Grassland biomes are areas of flat land characterized by grassy vegetation, few if any trees and negligible annual precipitation. Most grassland habitats occur in the Northern Hemisphere and experience hot summers and cold winters. Grassland biomes around the world host diverse communities of animal wildlife, most of which are entirely unique to their geographical regions.
The Northern short grassland biome stretches across the Northwestern United States and into parts of Canada. According to the World Wildlife Fund (WWF), "prior to 1850, the Northern short grasslands contained some of the last extensive habitat for bison in the U.S. and Canada." Bison still occur in diminished numbers. Other grazing animals include pronghorn antelope and deer. Rodents include prairie dogs and pocket gophers (Defenders of Wildlife). Carnivores include endangered black-footed ferrets as well as bobcats, cougars, wolves and foxes. The Northern short grassland biome hosts one of the largest populations of endangered piping plovers in North America. Other prairie birds include several threatened hawk and sparrow species, golden eagles, burrowing owls and grouse.
Pampas are South American grassland biomes. A biologically diverse semi-arid pampas grassland biome occurs in Central Argentina. According to the WWF, the most important herbivore in the region is the endangered pampas deer. Rodents of the Argentine pampas include the opossum, skunks (called "zorrino común") and hares. Carnivores include pumas and pampa foxes. Bird fauna includes large, ostrich-like ñandú, and the partridge-like perdiz chica. Farmers also commonly graze cattle on the Argentine pampas.
Eastern Europe hosts several grassland biomes known as "puszta." Hungary's Hortobágy lowland puszta supports abundant grassland animal wildlife. According to United Nations Educational, Scientific and Cultural Organization (UNESCO), "Hortobágy provides a resting place for vast numbers of migrant birds, including various species of heron, spoonbills, white geese, reed-warblers, waders, rare black storks, falcons, [cranes] and eagles." During migration season, crane flocks of more than 50,000 have been reported. Puszta grazers include Hungarian longhorn cattle, Hungarian sheep and long-haired komondor and puli shepherd dogs, all three of which have been domesticated through hundreds of years of breeding. Other puszta species include Nonius horses and wild boar.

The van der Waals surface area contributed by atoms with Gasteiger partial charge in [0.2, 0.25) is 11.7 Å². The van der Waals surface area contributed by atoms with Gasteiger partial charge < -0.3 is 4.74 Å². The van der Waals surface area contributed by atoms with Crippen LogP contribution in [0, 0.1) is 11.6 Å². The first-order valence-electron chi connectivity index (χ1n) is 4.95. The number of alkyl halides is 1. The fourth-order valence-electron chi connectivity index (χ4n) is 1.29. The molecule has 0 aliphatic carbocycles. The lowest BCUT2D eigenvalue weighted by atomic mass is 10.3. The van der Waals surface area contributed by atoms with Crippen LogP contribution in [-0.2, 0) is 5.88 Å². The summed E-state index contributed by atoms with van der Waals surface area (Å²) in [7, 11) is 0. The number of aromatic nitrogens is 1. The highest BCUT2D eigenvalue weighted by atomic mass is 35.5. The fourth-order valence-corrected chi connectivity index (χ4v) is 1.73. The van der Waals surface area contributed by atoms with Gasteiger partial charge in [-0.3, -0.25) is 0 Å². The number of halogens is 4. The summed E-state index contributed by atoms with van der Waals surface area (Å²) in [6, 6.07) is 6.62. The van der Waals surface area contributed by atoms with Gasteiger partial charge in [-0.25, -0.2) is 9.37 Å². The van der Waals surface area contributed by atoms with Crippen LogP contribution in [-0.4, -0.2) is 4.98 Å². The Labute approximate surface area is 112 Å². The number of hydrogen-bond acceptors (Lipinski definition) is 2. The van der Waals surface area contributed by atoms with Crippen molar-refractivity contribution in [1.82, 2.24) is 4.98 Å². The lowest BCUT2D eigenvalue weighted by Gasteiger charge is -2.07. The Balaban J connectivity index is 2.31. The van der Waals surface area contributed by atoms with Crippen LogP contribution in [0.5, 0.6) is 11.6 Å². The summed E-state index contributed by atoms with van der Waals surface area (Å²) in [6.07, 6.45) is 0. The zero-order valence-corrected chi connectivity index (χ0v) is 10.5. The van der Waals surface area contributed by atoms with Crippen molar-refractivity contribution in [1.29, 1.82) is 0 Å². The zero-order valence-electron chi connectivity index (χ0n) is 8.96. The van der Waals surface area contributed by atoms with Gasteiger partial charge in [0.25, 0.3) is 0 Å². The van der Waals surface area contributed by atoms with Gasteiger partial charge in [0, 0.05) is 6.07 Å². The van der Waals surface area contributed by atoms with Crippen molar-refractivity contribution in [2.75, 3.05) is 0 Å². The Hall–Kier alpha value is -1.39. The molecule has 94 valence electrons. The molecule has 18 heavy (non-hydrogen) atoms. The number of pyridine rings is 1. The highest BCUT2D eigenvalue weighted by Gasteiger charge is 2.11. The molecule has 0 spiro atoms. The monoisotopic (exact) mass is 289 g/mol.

Kazakhstan hosts a vast dry grassland biome known as a "steppe." According to the WWF, the Kazak steppe supports an especially large population of burrowing rodents, including hamsters, mice, giant mole-rats, lemmings, marmots, hares, voles and ground squirrels. Carnivorous Kazak steppe species include foxes, wolves and the ferret-like Siberian polecat. Steppe herbivores include bison and saiga antelope. Several eagle and falcon species thrive on the Kazak steppe. Other common bird inhabitants include osprey, cranes and ground-dwelling bustards.
South Africa's grassland biomes (referred to as "veldts") occur mainly in the high central plateau region and form part of the KwaZuluNatal Wildlife Park. Dominant veldt herbivores include zebra and gazelles. Rodents living in the veldt include elephant shrews and meerkats. The South African veldt supports numerous carnivores such as lions, cheetah, wild dogs, hyena, jackal, foxes and mongoose. Birds include African hoopoe, bearded vultures, the secretary bird, several weaver species and Dikkop birds.